(UnitedVoice.com) – US Attorney General William Barr said Tuesday he was deeply concerned about strict measures imposed on citizens to prevent the spread of COVID-19. Governors in several states have issued strict orders in recent weeks, especially in Michigan where Gov. Gretchen Whitmer (D) told citizens they couldn’t even cross the street to talk to a neighbor while practicing social distancing. Some measures, Barr said, were akin to “house arrest.”
Appearing on Hugh Hewitt’s radio show, Barr said that citizens have the right to sue states over strict measures that go too far. He also said that the Department of Justice (DOJ) will also join them. Barr did acknowledge that some of the orders were necessary and justified for a short time. However, the attorney general remarked that some were oppressive and burdensome.
Barr said the purpose of the shutdowns and quarantines was to flatten the curve of COVID-19. It was not meant to be a long-term, catch-all means of dealing with the pandemic. “These are,” he said of state shutdowns,” very, very burdensome impingements on liberty.”
Governments Have Constitutional Constraints
The AG stressed that the Constitution does not go away or take a back seat during an emergency. He emphasized that federal, state, and local governments have constraints and a burden to ensure constitutional liberties that are restricted are “necessary to deal with the problem.” The idea of healthy people forced to stay in a house smacked of “house arrest” to Barr.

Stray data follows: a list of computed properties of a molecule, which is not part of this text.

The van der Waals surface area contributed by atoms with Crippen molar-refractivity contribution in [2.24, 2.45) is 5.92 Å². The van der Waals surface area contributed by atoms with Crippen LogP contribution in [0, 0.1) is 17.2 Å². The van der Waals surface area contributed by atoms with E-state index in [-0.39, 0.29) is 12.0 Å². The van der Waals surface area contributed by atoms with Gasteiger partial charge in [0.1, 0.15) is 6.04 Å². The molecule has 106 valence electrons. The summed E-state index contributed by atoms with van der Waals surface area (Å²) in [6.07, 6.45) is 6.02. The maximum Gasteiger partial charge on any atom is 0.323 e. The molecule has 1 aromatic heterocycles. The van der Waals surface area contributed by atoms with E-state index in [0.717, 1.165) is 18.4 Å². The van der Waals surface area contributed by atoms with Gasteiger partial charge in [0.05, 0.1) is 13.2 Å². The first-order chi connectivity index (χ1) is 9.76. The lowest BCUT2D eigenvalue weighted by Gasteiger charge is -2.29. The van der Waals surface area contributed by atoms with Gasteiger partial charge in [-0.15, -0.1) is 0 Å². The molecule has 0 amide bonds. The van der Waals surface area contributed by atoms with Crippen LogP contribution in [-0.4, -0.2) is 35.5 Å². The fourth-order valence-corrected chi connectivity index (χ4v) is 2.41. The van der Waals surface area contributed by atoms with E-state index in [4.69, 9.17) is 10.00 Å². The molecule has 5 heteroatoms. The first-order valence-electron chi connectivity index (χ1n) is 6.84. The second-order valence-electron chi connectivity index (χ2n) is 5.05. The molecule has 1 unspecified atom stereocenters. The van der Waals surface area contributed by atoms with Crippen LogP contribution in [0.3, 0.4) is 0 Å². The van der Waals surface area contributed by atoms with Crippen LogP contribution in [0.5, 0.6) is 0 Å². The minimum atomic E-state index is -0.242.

He added that, instead of a one-size-fits-all approach, governments ought to start looking at targeted ways to control the spread of COVID-19.
Barr seemed particularly concerned about two issues. First, some state and local governments were going too far. In those instances, he said the DOJ was watching them closely. If one goes too far, they will try to “jawbone” governors and local officials into backing off. If people bring lawsuits, Barr said the DOJ would file a “statement of interest” and side with plaintiffs. One such case happened last week when the DOJ filed a statement of interest and sided with a Mississippi church whose religious rights may have been violated.
On April 7, Greenville, MS barred churches from holding drive-in and in-person religious services until the governor lifted his shelter in place order. Temple Baptist Church held an Easter Sunday morning service in the church parking lot where parishioners listened to the service over their car radios. Worshipers were practicing social distancing when police greeted and fined them $500 per car. The DOJ supported the church’s lawsuit, and the next day the city excused the tickets.
The second issue Barr expressed were potential orders by governors that could put a burden on interstate commerce. This commerce falls under federal jurisdiction under the Commerce Clause in the US Constitution. To date, governors have not proposed orders that violate the Commerce Clause, but he warned the DOJ would be watching.
By Don Purdum, Freelance Contributor
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